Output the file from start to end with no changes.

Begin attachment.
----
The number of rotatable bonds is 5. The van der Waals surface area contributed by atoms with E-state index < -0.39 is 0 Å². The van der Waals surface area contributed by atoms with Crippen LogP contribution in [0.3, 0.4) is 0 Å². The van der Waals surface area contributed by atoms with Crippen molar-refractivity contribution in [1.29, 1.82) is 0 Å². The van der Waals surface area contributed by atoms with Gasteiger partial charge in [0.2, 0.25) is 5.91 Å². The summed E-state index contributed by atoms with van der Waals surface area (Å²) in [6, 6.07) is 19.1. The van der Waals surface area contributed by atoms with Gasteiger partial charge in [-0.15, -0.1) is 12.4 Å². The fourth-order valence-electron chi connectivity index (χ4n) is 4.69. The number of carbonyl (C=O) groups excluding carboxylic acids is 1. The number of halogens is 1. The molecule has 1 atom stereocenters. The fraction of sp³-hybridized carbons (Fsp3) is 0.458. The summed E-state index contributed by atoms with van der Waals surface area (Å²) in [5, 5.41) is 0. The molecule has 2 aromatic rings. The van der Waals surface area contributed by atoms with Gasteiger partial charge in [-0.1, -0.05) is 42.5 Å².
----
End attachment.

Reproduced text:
The number of rotatable bonds is 5. The van der Waals surface area contributed by atoms with E-state index < -0.39 is 0 Å². The van der Waals surface area contributed by atoms with Crippen LogP contribution in [0.3, 0.4) is 0 Å². The van der Waals surface area contributed by atoms with Crippen molar-refractivity contribution in [1.29, 1.82) is 0 Å². The van der Waals surface area contributed by atoms with Gasteiger partial charge in [0.2, 0.25) is 5.91 Å². The summed E-state index contributed by atoms with van der Waals surface area (Å²) in [6, 6.07) is 19.1. The van der Waals surface area contributed by atoms with Gasteiger partial charge in [-0.15, -0.1) is 12.4 Å². The fourth-order valence-electron chi connectivity index (χ4n) is 4.69. The number of carbonyl (C=O) groups excluding carboxylic acids is 1. The number of halogens is 1. The molecule has 1 atom stereocenters. The fraction of sp³-hybridized carbons (Fsp3) is 0.458. The summed E-state index contributed by atoms with van der Waals surface area (Å²) in [5, 5.41) is 0. The molecule has 2 aromatic rings. The van der Waals surface area contributed by atoms with Gasteiger partial charge in [-0.1, -0.05) is 42.5 Å².